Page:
Validating Franchise Profitability

Everyone wants to know how much money they can make if they purchase a franchise. The most common place to validate this type of data is with the Item 19 section in the Franchise Disclosure Document and by talking to existing franchisees (franchise owners).

The challenge when talking to franchisees is to make sure you share a common financial language. You may be surprised to learn that many successful franchisees are not certified public accountants. In fact, many franchisees contract out their bookkeeping work to a third party.

These franchisees may understand the key financial metrics to manage their franchise, but may not live and breathe the details of the numbers. Therefore, when you ask a franchisee detailed questions about their financials, you may need to politely dig deeper to clarify numbers.

Let’s also not forget that you are asking someone about their financial numbers-- you are snooping around in their bedroom sort of speak.

When you are analyzing franchise unit financial performance, the focus should be on understanding the numbers through Operating Profit or EBITDA (Earnings Before Interest Taxes Depreciation and Amortization).

Common Terminology

  • Net Revenue is the gross revenue collected minus local sales and excise taxes.
  • Variable expenses are expenses that, for the most part, are a percentage of sales. These expenses vary by the sales level. Some examples of common variable expenses include Cost of Materials and Direct Labor (the worker bees).
  • Fixed expenses are operating expenses that do not increase proportionally with sales. Some examples of common fixed expenses include rent, utilities, insurance, telephone, and indirect labor (management, admin staff). Whether you have any revenue or not, you will still need to pay most fixed expenses.
  • Operating Profit is equal to the Net Revenue –Variable Operatiing Expenses – Fixed Operating Expenses.
  • Net income is the profit after all expenses have been paid including loan interest expense, depreciation, etc. 

Important Profit & Loss Adjustments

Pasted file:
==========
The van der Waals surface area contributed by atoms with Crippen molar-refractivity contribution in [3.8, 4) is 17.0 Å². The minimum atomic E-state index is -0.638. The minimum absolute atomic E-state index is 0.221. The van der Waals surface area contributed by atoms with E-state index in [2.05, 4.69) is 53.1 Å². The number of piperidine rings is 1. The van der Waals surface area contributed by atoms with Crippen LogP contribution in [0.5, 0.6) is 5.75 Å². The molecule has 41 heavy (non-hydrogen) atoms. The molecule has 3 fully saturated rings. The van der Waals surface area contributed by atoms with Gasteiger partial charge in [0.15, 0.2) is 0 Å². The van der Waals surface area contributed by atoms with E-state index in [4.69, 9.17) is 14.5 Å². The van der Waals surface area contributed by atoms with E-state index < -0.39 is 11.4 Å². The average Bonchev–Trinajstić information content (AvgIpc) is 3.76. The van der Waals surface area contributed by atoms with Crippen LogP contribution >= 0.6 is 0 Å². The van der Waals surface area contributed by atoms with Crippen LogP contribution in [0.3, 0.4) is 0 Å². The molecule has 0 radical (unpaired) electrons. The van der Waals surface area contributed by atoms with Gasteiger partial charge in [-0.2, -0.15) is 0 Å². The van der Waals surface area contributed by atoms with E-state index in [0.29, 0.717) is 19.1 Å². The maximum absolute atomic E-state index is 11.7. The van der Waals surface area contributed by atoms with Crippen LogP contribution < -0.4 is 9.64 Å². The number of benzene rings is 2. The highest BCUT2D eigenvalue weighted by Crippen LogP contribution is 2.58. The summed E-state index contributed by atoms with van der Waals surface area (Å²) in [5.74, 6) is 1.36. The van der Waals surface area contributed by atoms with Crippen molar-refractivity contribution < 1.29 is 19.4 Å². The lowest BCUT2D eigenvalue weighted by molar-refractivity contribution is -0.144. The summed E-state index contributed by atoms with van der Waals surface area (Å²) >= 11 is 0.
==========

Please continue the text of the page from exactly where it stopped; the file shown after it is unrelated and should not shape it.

• Does the owner work full-time or part-time?
    If they work part-time, then they may be paying for someone to handle many “owner level” responsibilities. This is a life style choice that will reduce their operating profit. If you plan on working fulltime, then your “total benefit to owner” will be higher.
  • Does your operating profit include a salary for you as an owner? Your wife?
    If a franchisee says that they make an operating profit of $100K on sales of $1,000,000 and their salary is $150K, then the total benefit to the owner is at least $250K.
  • Are their personal expenses included in your operating profit?
    It is not uncommon for people to pad their business with personal expenses (i.e., car leases, trips, meals, subscriptions) in order to minimize their taxes. It is important to make adjustments for personal expenses that are not required company expenses.
  • Does your operating profit include any loan interest payments or leasing payments?
    Some owners confuse Net Income with Operating Profit. Any payments related to capital structure should be below Operating Profit.

Many franchisors will provide you with a blank pro forma (Profit & Loss Statement, P&L). Just remember that franchisors are limited in what they can share with you related to financial performance. The Franchise Disclosure Document Item 19 Financial Performance Representations should provide you with some basic financial information.

In my consulting practice, one of the top criteria for any franchise investment is the potential return-on-investment (ROI). If the franchise brand doesn’t have the potential for a great ROI, then my clients would rather not waste their time investigating them. This filters out 70% of the franchise brands. You’d be surprised how many franchise brands that are big, win awards, and look good online have poor financial performance outcome profiles.

We’re at the end of the economic growth cycle. And, as you would expect, many franchise brands are showing good performance numbers for the last 3 years. The key question now is how well will a brand do when the economy slows down. Most of my clients today are hedging a bit more towards less discretionary sectors and brands.

A common question that I hear today, “Is this a bad time in the economic cycle to invest in franchises?”

No, it just means picking the right brand is even more important today; and, we should also look at existing franchise units (business resale) with an established track record of customers, revenue, and cash flow.

To gain more insight into validating franchise profitability, be sure and watch the following webinar replay.  Simply click on the link below.

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